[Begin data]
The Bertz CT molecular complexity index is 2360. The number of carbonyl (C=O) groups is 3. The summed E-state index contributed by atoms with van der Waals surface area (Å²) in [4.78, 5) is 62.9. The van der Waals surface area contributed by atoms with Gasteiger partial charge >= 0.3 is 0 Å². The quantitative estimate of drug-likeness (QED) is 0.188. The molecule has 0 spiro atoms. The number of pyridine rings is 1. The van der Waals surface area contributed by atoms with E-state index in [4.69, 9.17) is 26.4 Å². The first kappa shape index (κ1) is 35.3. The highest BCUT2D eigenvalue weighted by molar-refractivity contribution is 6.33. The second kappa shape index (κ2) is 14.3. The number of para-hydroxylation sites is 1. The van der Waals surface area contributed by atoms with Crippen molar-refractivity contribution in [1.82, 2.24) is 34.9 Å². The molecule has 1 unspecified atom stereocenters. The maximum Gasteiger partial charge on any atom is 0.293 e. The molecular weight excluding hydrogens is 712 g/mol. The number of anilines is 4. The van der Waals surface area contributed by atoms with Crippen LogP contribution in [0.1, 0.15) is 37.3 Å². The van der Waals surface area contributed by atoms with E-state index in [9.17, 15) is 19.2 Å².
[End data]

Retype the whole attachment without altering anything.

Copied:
The Bertz CT molecular complexity index is 2360. The number of carbonyl (C=O) groups is 3. The summed E-state index contributed by atoms with van der Waals surface area (Å²) in [4.78, 5) is 62.9. The van der Waals surface area contributed by atoms with Gasteiger partial charge >= 0.3 is 0 Å². The quantitative estimate of drug-likeness (QED) is 0.188. The molecule has 0 spiro atoms. The number of pyridine rings is 1. The van der Waals surface area contributed by atoms with E-state index in [4.69, 9.17) is 26.4 Å². The first kappa shape index (κ1) is 35.3. The highest BCUT2D eigenvalue weighted by molar-refractivity contribution is 6.33. The second kappa shape index (κ2) is 14.3. The number of para-hydroxylation sites is 1. The van der Waals surface area contributed by atoms with Crippen molar-refractivity contribution in [1.82, 2.24) is 34.9 Å². The molecule has 1 unspecified atom stereocenters. The maximum Gasteiger partial charge on any atom is 0.293 e. The molecular weight excluding hydrogens is 712 g/mol. The number of anilines is 4. The van der Waals surface area contributed by atoms with Crippen LogP contribution in [0.1, 0.15) is 37.3 Å². The van der Waals surface area contributed by atoms with E-state index in [9.17, 15) is 19.2 Å².